The Black Horse appeases grubbers and guzzlers with upscale tavern fare, specialty microbrews, and a rotating seasonal wine list. The expansive menu includes starters to stir up mouthwatering tsunamis, such as the philly-cheesesteak pierogies ($8) and battered asparagus fries ($6). Carnivorous main courses keep canines working at full chomp, including the braised pork shoulder ($19), or the Eberly Farms chicken breast, enshrouded in plump gnocchi, house bacon, and ancient mystery ($19).
The baristas at Kaffee Prost! serve coffee, specialty beverages, and light fare in a comfortable, art-soaked setting filled with the quivering notes of weekly live music. Coffee and espresso drinks ($1.75–$3.75) made from locally roasted beans pace energetically through the shop, and italian sodas, lemonades, and coolers ($2–$3.50) swagger by in colorful arrangements. Egg sandwiches with ham or bacon ($3.95) give eyelids the protein they need to retain muscle tone and strength in the morning hours, and lunchtime fixings such as the turkey-bacon-avocado sandwich with chips ($6.25) or the homemade tomato-basil soup with a grilled cheese sandwich ($4.95) connect lonely stomachs with semipermanent companions. Hershey’s ice cream ($2.95 for one scoop) and sweet delicacies from Love Handles Pastries pair well with coffee, double as desserts, and triple as fanny-pack fillers.
As live music reverberates through the elegant dining area and lounge, plates of contemporary and classic Asian dishes parade out from the kitchen. Sushi knives chop up fresh fish into specialty maki rolls, sashimi, and nigiri; grills sizzle up rib-eye teriyaki; and pots simmer with piquant curries. Patrons cheers to a full bar of specialty cocktails, wine, beer, and saki, sipping at the sushi-bar seating as they watch the chefs slice and dice, or relaxing at tabletops lining the sleek dining room, piano lounge, and outdoor patio. Further entertaining the senses, the restaurant hosts live performers each night, who are only sometimes coin-operated chimps playing miniature cymbals.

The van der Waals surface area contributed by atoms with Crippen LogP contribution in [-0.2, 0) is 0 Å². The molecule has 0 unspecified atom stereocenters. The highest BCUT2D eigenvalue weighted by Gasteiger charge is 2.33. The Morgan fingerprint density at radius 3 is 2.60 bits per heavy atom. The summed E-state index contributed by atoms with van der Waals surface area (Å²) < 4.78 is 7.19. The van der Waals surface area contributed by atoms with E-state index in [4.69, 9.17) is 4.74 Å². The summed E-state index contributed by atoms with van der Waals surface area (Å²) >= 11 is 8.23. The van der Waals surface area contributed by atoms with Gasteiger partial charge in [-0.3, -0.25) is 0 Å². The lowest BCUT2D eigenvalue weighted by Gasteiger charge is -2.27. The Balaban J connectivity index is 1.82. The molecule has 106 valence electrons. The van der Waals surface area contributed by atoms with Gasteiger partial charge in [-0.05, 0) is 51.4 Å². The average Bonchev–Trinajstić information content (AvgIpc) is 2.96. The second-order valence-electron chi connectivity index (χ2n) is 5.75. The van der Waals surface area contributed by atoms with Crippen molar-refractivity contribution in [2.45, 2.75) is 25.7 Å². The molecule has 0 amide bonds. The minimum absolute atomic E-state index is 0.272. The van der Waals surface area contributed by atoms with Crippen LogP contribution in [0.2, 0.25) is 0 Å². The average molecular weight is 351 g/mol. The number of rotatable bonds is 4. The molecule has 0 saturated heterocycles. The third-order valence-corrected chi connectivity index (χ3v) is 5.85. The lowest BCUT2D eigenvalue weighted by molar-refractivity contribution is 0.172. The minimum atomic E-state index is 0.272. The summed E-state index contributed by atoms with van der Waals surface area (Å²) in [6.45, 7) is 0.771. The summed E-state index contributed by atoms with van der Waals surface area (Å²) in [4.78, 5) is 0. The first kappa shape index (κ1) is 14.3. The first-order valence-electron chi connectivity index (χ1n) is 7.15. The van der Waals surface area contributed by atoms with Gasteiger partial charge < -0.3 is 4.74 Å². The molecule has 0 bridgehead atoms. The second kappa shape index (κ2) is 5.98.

The Hurst Familiy has come a long way. Back in 1952, Mom and Pop Hurst, as they're lovingly called, bought a plot of land and established a farm. They hoped to eventually sell the goods from that farm, and in 1974, Oregon Dairy brought that dream to fruition. A lot has changed since then, but their core principles remain the same: farm-fresh products and a family-friendly atmosphere. Plus, there's also a restaurant, playground, and litany of seasonal events, such as concerts in the summer, pumpkin picking in the fall, and patiently waiting for spring in the winter.
All big things start small, but few major farms start as small as family-owned Kreider Farms did, with 102 acres of land and only 12 cows. Today, the farm spans more than 2,500 acres and includes approximately 5 million egg-laying chickens, 2,000 cows, and 225 employees. The farm distributes its eggs, milk, and premium ice cream throughout the Mid-Atlantic region, and reports that it has become one of the largest egg producers in the state of Pennsylvania. Kreider Farms’ wares have been endorsed by multiple chefs, a more meaningful accolade than the cardboard crowns of excellence distributed by fast-food eateries. The farm takes its environmental mission seriously, treating the land with respect and adopting ethical and environmentally responsible practices. Workers happily share their knowledge and story with others during 90-minute farm tours or virtual tours on the website.
Tulsi Indian Restaurant takes its name from the holy basil plant—an herb celebrated in India for its healing properties and rich aroma. Intense, otherworldy flavors and scents permeate each dish, from tender chicken tikka marinated in paprika and yogurt, to lamb rogan josh cooked in a blend of freshly ground spices. Guests dine on South Asian delicacies of seafood, chicken, and lamb with fluffy naan and roti or feast from the extensive vegetarian selection, with dishes of roasted eggplant, veggie stews, and creamy paneer.